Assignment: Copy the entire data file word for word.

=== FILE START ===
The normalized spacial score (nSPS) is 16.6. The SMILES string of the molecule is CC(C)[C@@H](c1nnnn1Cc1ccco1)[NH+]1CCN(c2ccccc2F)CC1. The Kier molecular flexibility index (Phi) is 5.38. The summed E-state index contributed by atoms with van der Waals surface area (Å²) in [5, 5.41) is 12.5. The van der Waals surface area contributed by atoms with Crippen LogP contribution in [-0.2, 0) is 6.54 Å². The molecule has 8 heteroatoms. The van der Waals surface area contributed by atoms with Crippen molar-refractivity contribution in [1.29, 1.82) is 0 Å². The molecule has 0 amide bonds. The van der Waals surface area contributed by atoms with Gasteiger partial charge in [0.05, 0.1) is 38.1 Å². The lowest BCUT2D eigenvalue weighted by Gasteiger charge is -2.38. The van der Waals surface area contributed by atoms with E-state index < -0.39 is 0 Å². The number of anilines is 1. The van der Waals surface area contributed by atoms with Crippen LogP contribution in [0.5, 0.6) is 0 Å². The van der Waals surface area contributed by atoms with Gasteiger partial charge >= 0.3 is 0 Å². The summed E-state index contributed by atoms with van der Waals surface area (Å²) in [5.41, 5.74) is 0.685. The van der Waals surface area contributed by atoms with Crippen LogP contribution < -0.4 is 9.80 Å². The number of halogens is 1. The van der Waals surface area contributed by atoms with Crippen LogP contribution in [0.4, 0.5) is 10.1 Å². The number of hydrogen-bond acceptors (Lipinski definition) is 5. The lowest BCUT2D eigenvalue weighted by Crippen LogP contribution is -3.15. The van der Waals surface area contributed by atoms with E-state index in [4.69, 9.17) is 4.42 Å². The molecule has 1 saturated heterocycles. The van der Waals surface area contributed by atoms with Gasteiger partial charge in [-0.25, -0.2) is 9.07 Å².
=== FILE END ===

The normalized spacial score (nSPS) is 16.6. The SMILES string of the molecule is CC(C)[C@@H](c1nnnn1Cc1ccco1)[NH+]1CCN(c2ccccc2F)CC1. The Kier molecular flexibility index (Phi) is 5.38. The summed E-state index contributed by atoms with van der Waals surface area (Å²) in [5, 5.41) is 12.5. The van der Waals surface area contributed by atoms with Crippen LogP contribution in [-0.2, 0) is 6.54 Å². The molecule has 8 heteroatoms. The van der Waals surface area contributed by atoms with Crippen molar-refractivity contribution in [1.29, 1.82) is 0 Å². The molecule has 0 amide bonds. The van der Waals surface area contributed by atoms with Gasteiger partial charge in [0.05, 0.1) is 38.1 Å². The lowest BCUT2D eigenvalue weighted by Gasteiger charge is -2.38. The van der Waals surface area contributed by atoms with E-state index < -0.39 is 0 Å². The number of anilines is 1. The van der Waals surface area contributed by atoms with Crippen LogP contribution in [0.5, 0.6) is 0 Å². The van der Waals surface area contributed by atoms with Gasteiger partial charge >= 0.3 is 0 Å². The summed E-state index contributed by atoms with van der Waals surface area (Å²) in [5.41, 5.74) is 0.685. The van der Waals surface area contributed by atoms with Crippen LogP contribution < -0.4 is 9.80 Å². The number of halogens is 1. The van der Waals surface area contributed by atoms with Crippen LogP contribution in [0.4, 0.5) is 10.1 Å². The number of hydrogen-bond acceptors (Lipinski definition) is 5. The lowest BCUT2D eigenvalue weighted by Crippen LogP contribution is -3.15. The van der Waals surface area contributed by atoms with E-state index in [4.69, 9.17) is 4.42 Å². The molecule has 1 saturated heterocycles. The van der Waals surface area contributed by atoms with Gasteiger partial charge in [-0.25, -0.2) is 9.07 Å².